Learn all about under mount sinks and discover the benefits of having them, how to install them, pros and cons and a few FAQ to help you decide.
Let’s face it, we’re all bored. 2020 has been an incredibly odd year and without getting into the nitty-gritty of it, the best way to deal with existential dread is by renovating your kitchen and/or bathroom!
Change of space is a very powerful thing, and installing a sexy new bathroom sink could help relieve some of that universally potent sense of world-ending hysteria. In this article, we give a great overview of different styles of bathroom sinks to choose from, but right now let’s take a deep dive into the under mount sink.
The Classy Under Mount Sink
This is a great balance of style and affordability. Having a rather indicative name, the under-mount sink is mounted underneath your countertop! It requires a pre-cut (or self-cut) hole in your countertop material, and the installation underneath is slightly more complicated. Depending on how much weight is going to be put into the sink, it can either be screwed in from the bottom or be additionally supported by an extra scaffolding type structure below the sink bowl.
The finishing touch is a sealant of either epoxy or silicone caulking, which is crucial to ensure mold doesn’t develop where you can’t see. These can also be installed without a professional, but it does require more finesse and skill.
What’s it Made of?
These are usually made from stainless steel, copper, or cast iron, but are suited wonderfully for harder materials like quartz and granite. It is advised to avoid under-mount sinks if you have a tile or laminate countertop, as there are too many vulnerabilities in these materials and not enough support. This makes for a more expensive sink, but one that is resilient and stylish.
3 Types of Edges
With under-mount sinks you have the option of a zero reveal edge: where the edge of the countertop is flush with the wall of the sink, the positive reveal edge: where there’s a slight reveal of the rim of the sink, but it’s still under the edge of the counter, and negative reveal edge: were the edge of the sink is hidden under the edge of the countertop. But be careful! Not being able to see the sink’s edge means you may not know if there is a mold build-up under there.
The under-mount sink is aesthetically pleasing and makes for a super easy cross-counter clean up, as well as being frugal about counter space. If you have a smaller kitchen or bathroom, this is a way to utilize as much counter space as possible. (Curious about available looks for bathroom basins? We’ve got you covered, head over here.)
This a very streamlined option, as the lack of an exposed rim (that the top mount sink so unfashionably sports) makes for a wonderfully clean countertop. Because they have to be made with higher quality materials they’re going to last for longer, and are less susceptible to mold built up than say the top mount sink. The best possible way to avoid mold is with the flush mount sink, check it out here! Repairs for the under-mount sink are just as easy as the top mount sink option.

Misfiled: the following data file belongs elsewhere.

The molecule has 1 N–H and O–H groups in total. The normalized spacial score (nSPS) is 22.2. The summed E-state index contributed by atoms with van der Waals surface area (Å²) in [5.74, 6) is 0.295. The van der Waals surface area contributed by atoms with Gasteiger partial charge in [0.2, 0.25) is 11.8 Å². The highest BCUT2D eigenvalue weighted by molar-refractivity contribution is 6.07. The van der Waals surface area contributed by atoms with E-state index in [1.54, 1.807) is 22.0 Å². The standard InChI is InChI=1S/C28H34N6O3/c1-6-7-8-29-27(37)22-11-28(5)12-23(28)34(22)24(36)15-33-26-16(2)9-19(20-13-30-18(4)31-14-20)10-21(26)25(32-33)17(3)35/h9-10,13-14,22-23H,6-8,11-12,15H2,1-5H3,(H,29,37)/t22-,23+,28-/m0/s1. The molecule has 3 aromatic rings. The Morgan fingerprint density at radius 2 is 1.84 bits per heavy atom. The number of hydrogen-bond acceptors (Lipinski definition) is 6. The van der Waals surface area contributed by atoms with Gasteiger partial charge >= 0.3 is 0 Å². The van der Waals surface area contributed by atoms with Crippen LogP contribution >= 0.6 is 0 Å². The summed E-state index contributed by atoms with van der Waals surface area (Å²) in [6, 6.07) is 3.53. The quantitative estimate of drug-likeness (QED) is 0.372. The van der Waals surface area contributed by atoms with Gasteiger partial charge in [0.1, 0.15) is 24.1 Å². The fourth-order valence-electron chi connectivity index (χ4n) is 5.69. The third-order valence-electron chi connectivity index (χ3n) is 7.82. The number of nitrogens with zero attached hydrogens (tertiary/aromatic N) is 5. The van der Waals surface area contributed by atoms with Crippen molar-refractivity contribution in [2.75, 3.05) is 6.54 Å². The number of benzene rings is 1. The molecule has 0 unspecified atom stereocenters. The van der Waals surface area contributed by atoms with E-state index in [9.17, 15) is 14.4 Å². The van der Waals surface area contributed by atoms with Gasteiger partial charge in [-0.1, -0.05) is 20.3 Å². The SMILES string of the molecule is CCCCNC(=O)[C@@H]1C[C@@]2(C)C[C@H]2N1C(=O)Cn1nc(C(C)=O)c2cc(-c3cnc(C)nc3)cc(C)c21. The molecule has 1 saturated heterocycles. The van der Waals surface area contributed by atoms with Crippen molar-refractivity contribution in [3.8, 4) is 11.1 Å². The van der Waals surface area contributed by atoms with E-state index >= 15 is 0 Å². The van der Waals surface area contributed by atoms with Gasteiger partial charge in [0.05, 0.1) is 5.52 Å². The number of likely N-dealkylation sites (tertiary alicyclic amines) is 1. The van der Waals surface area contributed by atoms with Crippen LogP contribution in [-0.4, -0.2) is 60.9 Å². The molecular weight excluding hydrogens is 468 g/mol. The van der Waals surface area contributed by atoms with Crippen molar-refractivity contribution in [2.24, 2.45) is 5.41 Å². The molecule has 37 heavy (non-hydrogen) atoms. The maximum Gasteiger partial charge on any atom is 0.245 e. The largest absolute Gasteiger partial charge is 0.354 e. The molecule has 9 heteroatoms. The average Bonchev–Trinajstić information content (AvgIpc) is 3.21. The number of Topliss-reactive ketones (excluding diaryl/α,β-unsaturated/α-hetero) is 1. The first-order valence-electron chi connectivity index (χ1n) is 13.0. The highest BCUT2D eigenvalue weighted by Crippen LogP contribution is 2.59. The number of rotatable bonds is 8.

The negative aspect of this style of sink is that they’re more expensive, and they aren’t compatible with certain materials as they require materials that have great structural integrity. Also, the installation of faucets has to be placed either on the countertop or on the wall.
Under-mount sinks are more in the $250 – $800 range, again due to the requirement of high-quality materials. This may end up saving you money in the long run thanks to durability! Ikea has some exceptionally lovely and affordable options for your kitchen or bathroom DIY projects!
Can you put an under-mount sink under a laminate countertop?
It is advised to couple materials like laminate with under-mount sinks with a softer material like laminate. You’d really want to avoid filling up your sink with water and dishes just so have it explode from the bottom. Dedicate the under-mount sink to something like granite!
What size of under-mount sink do I need?
The first thing you gotta do is remove your existing sink and measure the diameter of the hole in the countertop. From there you can either find a sink that meets the size point or adjust the size of the hole to fit your desired sink!
Will silicone hold an under-mount sink?
Silicone is used to seal the edge of the sink to make it waterproof. It must be drilled in from the bottom as well.
How do I install an under-mount sink?
If it’s for a bathroom sink, you may be able to get away with drilling in the under-mount sink and sealing it with silicone. Since bathroom sinks are usually smaller and won’t be holding as much weight, you may not need an extra support system underneath the water basin.
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